David Archuleta's Christmas In Calgary

Fri December 15, 2017 - 7:30 PM
David Archuleta's Christmas In Calgary

Platinum-selling pop star David Archuleta doesn’t like attention, but he deserves yours.

At 6 years old, Archuleta, who grew up on a steady diet of musicals like Les Misérables and
Evita, developed a love for singing as a way to find solace in the comfort of his backyard. Before
long, family, friends and neighbors started to notice, and at 9 years old, coaxed by the promise
of free quesadillas, he was singing for crowds at a local restaurant. And in 2007, when the
then-16-year-old (now 26), appeared on American Idol, the world started noticing. Receiving 44
percent of nearly 100 million votes, the shy, fresh-faced vocal prodigy was runner-up on the hit
show’s seventh season, finishing behind David Cook.

“I didn’t really want to pursue fame and stardom,” Archuleta, a devout Mormon, recalls. “But I
felt like it was something I needed to do to fulfill one of the assignments I’d been given in my

A record deal with Sony/Jive Records, arena tours, a No. 2 single (“Crush”) on the Billboard Hot
100, acclaim from the likes Bruce Springsteen, Kelly Clarkson and Rihanna, and international
fame followed. But even after running the gamut from Top 40 pop to holiday music on six
studio albums and 21 singles, released over the past decade, including a two-year break from
music to embark on life-changing missionary work in Chile for The Church of Jesus Christ of
Latter-Day Saints, the TV personality, bestselling author and former Star Search Junior Vocal
Champion and one of American Idol ’s youngest breakout wunderkinds was still just finding his

“I think American Idol, the whole process, from the momentum on afterwards, I never took
time to slow down and think about who I was,” the singer says. “People wanted me to work in
an adult world without growing up. … When I went on my mission, it was the first time that I
took time to say, ‘Who am I? What do I want?’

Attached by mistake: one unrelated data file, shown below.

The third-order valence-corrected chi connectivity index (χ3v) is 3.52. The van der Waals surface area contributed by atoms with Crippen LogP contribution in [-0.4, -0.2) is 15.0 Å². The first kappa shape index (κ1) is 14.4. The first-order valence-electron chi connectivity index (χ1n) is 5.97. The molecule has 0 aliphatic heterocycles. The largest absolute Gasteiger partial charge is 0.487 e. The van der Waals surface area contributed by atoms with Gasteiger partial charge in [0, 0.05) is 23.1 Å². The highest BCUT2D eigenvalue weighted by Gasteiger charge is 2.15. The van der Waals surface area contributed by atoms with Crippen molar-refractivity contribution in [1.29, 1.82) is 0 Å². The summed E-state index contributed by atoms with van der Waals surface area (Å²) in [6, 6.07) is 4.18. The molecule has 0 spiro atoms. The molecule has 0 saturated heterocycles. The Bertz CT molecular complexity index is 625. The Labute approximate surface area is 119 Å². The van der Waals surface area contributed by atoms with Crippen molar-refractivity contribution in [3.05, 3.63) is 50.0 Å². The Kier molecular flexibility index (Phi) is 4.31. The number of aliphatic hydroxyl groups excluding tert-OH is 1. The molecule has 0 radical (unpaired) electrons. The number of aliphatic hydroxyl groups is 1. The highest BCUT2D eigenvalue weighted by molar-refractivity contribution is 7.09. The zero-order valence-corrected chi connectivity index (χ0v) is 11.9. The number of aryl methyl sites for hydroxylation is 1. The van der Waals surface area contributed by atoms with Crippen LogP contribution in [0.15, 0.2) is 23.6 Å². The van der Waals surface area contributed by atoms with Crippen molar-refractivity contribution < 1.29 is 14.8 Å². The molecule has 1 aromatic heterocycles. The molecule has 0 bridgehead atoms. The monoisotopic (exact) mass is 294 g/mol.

“When I got back, I started doing music again, and that’s when I started working on this

He’s talking about a series of three four-song EPs that, due out over the course of this year (and
later as a full-length LP with additional songs), starting with the May 19 th release of Orion ,
combine to make a heartfelt artistic statement. Unburdened by the pressures and
focus-group-think of industry handlers, yet set to pop tones sure to pleasantly surprise old fans
and attract new followers to his already robust global fan base, it’s the first album the singer’s
co-written and recorded as an adult.

“The music is all about saying, ‘Wait a second, why am I doing this in the first place?’ ”
Archuleta says, explaining where his head was at when he relocated to Nashville to start writing
songs with Music City luminaries like Jeremy Bose, Trent Dabbs, Katie Herzig, producer Jamie
Kenney and others.

“It was therapeutic working with them,” Archuleta recalls. “I wrote these stories [my career so
far]. … That was a great experience and I learned a ton, and now I’m here and I’m like, ‘Wow! I
get to create music, but this time I have my own reason to do it.”

“I connect to my songs more now than I ever have,” he goes on to say. “Before, my team had
goals to fulfill; they didn’t really care about my story, they were just like, ‘Make sure you have
enough love songs that we can release, because that’s what people want to buy.’ I’ve never
been about romance and breakups and high school love and all that. I’ve always been about
life, and self-introspection.”

“I think I’ll take a second change,” Archuleta sings with a familiar bell-clear powerhouse croon
on lead-off single “Numb,” an airy pop tune with a refreshing calypso feel that shows some of
the Utah-by-way-of-Miami native’s Latin roots. The track premiered via Billboard last

“This is like a new beginning,” Archuleta explains excitedly, saying he’s never felt so intrinsically
fulfilled and electrified by his own music. “It’s not just taking another chance with music, it’s
taking another chance on myself. … I need to be who I am or else I’ll go numb again.”

Like with “Numb,” the theme of the anthemic “Invincible” turns the phrase its title suggests.